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    The Morning After: Northwestern vs. Michigan State

    By Skip Myslenski Special Contributor

    Every game features a maelstrom of swirling bodies, a kaleidoscope of flailing limbs, a torrent of plays made and plays missed and plays that bring viewers from their seats in various states of disbelief. They comprise the oversized portrait that is finally stored in the mind, but in that whole there are also moments of significance, moments to be recounted, moments like those that arrived just over three minutes into the 'Cats Saturday afternoon upset of No. 6 Michigan State.


    They were already down five now and then point Dave Sobolewski missed a three from the left wing. The Spartans, of course, are renowned for their rebounding, are clearly the best rebounding team in the Big Ten, but here 'Cat center Davide Curletti collected his teammate's miss, got fouled and made a pair. He is back at it again some five minutes later and with their deficit again five, this time outmuscling a pair of Spartans for an offensive rebound that he puts back for an easy two. Now, on the next 'Cat possession, he finds Drew Crawford for a back door layup, and then there he is at the top of the circle offering and draining a three.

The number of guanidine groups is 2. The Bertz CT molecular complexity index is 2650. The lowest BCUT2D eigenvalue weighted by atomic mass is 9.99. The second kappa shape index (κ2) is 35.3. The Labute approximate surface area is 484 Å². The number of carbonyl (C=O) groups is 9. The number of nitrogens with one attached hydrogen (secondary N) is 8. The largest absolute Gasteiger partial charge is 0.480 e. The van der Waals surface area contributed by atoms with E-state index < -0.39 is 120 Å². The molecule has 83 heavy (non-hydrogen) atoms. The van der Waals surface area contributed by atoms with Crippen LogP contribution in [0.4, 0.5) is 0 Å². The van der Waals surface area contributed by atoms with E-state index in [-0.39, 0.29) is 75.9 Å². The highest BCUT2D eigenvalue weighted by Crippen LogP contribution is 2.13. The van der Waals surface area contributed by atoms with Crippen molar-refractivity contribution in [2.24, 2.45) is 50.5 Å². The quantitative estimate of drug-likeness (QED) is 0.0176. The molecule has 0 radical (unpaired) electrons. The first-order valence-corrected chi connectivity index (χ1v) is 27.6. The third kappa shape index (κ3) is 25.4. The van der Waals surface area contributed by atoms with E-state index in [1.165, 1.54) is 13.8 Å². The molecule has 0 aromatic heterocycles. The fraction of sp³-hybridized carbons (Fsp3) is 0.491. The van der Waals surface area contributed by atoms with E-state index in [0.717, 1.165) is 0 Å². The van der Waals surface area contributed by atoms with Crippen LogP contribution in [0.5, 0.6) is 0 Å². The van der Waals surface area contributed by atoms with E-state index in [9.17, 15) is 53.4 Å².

"We had rebounds, they took them from us and scored three different times," Spartan coach Tom Izzo would later say. "I thought each time, we had a six, seven-point lead, get a rebound, they took it, laid it up. One time they get a three-point play on it. That became the difference in the game. Give Curletti credit. I thought he played extremely well. He outplayed our centers and that's been something we've been pretty solid on. Curletti was the difference in the game, if you ask me. He was a big difference in the game and deserves the credit he got. He did a great job."




    The Spartans rolled into Welsh-Ryan unbeaten since mid-November and riding a winning streak that had reached 15. The 'Cats, in stark contrast, were not only coming off a pair of enervating defeats. They were also bruised and battered and beaten up. Sophomore guard JerShon Cobb, who had undergone off-season hip surgery, had pain in that left hip and was sidelined. Senior guard Alex Marcotullio, who had been hobbled all season with a bad toe, was cleared to play, but no one knew just how long he could last. Then there was Crawford, the dynamic junior. He had been felled by a stomach flu, had sat out Friday's practice, and had suited up only after getting IVs that night and again on Saturday morning.


    Bill Carmody, their coach, had planned to open small against the Spartans, using John Shurna at center and surrounding him with Crawford, Marcotullio, Sobolewski and Reggie Hearn. But, noting the uncertain health in that lineup, he made a late change in his plans, inserting Curletti and keeping Marcotullio on the bench. "Just before the game," the center would say when asked just when he learned he would be starting.


    Did that get him jacked up?